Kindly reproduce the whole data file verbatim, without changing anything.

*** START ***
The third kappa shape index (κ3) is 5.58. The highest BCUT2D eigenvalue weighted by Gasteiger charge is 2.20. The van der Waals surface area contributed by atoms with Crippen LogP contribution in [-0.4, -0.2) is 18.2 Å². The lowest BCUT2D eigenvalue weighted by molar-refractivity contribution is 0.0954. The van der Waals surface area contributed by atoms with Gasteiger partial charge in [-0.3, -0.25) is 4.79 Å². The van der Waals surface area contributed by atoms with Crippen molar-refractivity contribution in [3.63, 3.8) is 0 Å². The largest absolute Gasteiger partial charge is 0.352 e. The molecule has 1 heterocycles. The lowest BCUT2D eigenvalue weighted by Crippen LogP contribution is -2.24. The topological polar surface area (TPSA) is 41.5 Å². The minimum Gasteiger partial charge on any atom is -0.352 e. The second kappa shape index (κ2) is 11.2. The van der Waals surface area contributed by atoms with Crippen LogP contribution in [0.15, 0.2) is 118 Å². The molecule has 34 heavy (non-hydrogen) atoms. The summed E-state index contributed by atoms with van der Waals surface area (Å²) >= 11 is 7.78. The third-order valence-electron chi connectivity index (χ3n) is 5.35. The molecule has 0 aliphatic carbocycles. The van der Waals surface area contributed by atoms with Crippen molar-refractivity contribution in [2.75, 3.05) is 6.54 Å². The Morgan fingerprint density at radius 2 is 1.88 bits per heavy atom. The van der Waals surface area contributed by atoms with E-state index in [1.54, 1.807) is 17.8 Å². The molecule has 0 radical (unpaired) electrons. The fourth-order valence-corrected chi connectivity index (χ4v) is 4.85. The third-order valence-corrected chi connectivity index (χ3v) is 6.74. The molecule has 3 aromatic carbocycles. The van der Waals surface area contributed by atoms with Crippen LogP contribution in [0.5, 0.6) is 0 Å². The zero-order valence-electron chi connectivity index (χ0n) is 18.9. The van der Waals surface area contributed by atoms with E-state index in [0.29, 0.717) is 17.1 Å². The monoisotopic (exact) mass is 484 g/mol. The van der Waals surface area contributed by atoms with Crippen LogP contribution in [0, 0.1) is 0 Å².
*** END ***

The third kappa shape index (κ3) is 5.58. The highest BCUT2D eigenvalue weighted by Gasteiger charge is 2.20. The van der Waals surface area contributed by atoms with Crippen LogP contribution in [-0.4, -0.2) is 18.2 Å². The lowest BCUT2D eigenvalue weighted by molar-refractivity contribution is 0.0954. The van der Waals surface area contributed by atoms with Gasteiger partial charge in [-0.3, -0.25) is 4.79 Å². The van der Waals surface area contributed by atoms with Crippen molar-refractivity contribution in [3.63, 3.8) is 0 Å². The largest absolute Gasteiger partial charge is 0.352 e. The molecule has 1 heterocycles. The lowest BCUT2D eigenvalue weighted by Crippen LogP contribution is -2.24. The topological polar surface area (TPSA) is 41.5 Å². The minimum Gasteiger partial charge on any atom is -0.352 e. The second kappa shape index (κ2) is 11.2. The van der Waals surface area contributed by atoms with Crippen LogP contribution in [0.15, 0.2) is 118 Å². The molecule has 34 heavy (non-hydrogen) atoms. The summed E-state index contributed by atoms with van der Waals surface area (Å²) >= 11 is 7.78. The third-order valence-electron chi connectivity index (χ3n) is 5.35. The molecule has 0 aliphatic carbocycles. The van der Waals surface area contributed by atoms with Crippen molar-refractivity contribution in [2.75, 3.05) is 6.54 Å². The Morgan fingerprint density at radius 2 is 1.88 bits per heavy atom. The van der Waals surface area contributed by atoms with E-state index in [1.54, 1.807) is 17.8 Å². The molecule has 0 radical (unpaired) electrons. The fourth-order valence-corrected chi connectivity index (χ4v) is 4.85. The third-order valence-corrected chi connectivity index (χ3v) is 6.74. The molecule has 3 aromatic carbocycles. The van der Waals surface area contributed by atoms with Crippen LogP contribution in [0.5, 0.6) is 0 Å². The zero-order valence-electron chi connectivity index (χ0n) is 18.9. The van der Waals surface area contributed by atoms with E-state index in [0.29, 0.717) is 17.1 Å². The monoisotopic (exact) mass is 484 g/mol. The van der Waals surface area contributed by atoms with Crippen LogP contribution in [0, 0.1) is 0 Å².